So, why not pack up a hearty hamper and head for the coast! Here are some delicious treats that you can take along for the ride!
Banoffee Plant Pots
I love making this dessert for the kids, who are sure to take utter delight in eating out of a flower pot! To add to the novelty you can put little edible flowers on top or sugared flowers sticking out. You could even play a game by hiding the pots around the picnic area and get the kids to hunt them out, rather like an Easter egg hunt, but a flower pot hunt! You can also make them in glasses, if you prefer.
225 g digestive biscuits
120 g unsalted butter
2 x 397 g cans caramel condensed milk or dulce de leche
300 ml double cream
3 ripe bananas, finely sliced
175 g chocolate (preferably plain), grated
To decorate the pots:
a small handful of fresh mint sprigs
edbile flowers (such as violets or nasturtiums)
8 x clean, 8 cm diameter, 7 cm high, terracotta plant pots or similar sized glasses
Break the biscuits into the bowl of a food processor and pulse to a fine crumb. Alternatively, put them in a plastic bag and pound them with a rolling pin.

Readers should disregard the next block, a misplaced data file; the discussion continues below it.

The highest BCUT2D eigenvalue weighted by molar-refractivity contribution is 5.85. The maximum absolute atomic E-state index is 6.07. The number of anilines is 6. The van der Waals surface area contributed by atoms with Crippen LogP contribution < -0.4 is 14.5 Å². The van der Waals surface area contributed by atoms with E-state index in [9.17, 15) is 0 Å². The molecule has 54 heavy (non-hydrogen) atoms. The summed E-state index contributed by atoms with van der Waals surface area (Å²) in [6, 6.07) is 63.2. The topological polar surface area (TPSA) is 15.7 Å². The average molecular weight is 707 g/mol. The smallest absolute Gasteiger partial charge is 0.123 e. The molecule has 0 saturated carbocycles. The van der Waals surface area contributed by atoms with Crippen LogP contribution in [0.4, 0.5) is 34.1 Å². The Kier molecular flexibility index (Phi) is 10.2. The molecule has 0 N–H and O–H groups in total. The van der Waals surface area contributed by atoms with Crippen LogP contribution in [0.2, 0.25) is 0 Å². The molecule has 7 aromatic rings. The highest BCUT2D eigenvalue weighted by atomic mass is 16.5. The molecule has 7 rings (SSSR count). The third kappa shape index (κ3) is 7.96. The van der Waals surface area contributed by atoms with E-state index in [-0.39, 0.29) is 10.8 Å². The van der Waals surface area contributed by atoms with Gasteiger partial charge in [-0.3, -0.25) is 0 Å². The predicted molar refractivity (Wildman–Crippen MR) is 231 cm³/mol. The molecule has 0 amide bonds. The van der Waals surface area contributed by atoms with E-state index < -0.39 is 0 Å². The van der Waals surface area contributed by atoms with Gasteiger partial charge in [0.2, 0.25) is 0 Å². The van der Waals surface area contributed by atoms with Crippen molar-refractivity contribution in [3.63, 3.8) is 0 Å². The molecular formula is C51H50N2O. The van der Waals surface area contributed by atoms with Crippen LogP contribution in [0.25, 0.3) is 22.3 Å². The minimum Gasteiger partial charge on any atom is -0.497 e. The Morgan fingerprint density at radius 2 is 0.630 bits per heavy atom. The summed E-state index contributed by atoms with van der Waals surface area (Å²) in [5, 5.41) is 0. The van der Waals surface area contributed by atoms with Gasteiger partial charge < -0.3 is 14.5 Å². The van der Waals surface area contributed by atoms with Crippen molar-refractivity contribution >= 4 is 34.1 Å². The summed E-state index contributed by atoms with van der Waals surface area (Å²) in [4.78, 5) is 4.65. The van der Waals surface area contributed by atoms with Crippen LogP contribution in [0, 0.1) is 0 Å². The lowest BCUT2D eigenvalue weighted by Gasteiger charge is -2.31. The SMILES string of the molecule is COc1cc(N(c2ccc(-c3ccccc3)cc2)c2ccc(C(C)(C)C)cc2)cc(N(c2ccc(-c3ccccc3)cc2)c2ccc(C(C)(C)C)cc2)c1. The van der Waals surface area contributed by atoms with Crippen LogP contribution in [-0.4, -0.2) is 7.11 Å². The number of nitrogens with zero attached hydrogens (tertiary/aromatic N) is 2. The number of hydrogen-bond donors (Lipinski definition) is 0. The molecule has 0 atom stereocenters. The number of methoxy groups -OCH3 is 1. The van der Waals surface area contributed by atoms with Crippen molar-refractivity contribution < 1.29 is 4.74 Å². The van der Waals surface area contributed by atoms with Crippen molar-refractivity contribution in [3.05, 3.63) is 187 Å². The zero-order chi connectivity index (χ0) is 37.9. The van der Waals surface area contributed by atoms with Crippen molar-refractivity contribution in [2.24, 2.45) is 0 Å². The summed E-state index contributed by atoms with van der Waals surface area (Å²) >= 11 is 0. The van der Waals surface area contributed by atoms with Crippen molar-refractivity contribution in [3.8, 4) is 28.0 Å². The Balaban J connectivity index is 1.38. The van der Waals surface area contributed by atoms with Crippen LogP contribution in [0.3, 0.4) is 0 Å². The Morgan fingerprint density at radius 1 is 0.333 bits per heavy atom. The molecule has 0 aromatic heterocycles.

Gently melt the butter in a large saucepan, taking off the heat as soon as it is liquid. Pour the crumbs into the saucepan and mix well with the melted butter.
Put a small slice of banana in the bottom of the plant pot to cover the drain hole, then spoon the buttery crumb mixture evenly between the pots. Using the back of a dessertspoon, press the mixture down firmly, then pop them in the fridge for about 1 hour.
Whip the double cream until it thickens into soft pillowy peaks.
Divide the caramel condensed milk between the 8 pots, stopping about 2 cm below the top of the plant pot. Over the caramel, layer a good helping of sliced banana and lastly spoon in a dollop of whipped cream to fill the pots right to the top.
This is the fun bit: use a knife to scrape the top of the cream away so it is level with the rims of the pots, then cover the top of the pots liberally with grated chocolate, which resembles earth. Garnish the tops with sprigs of mint poked into the cream to look like leaves and a sprinkling of edible flowers.
A Perfect Day for a Picnic is published by Ryland Peters & Small and is available here.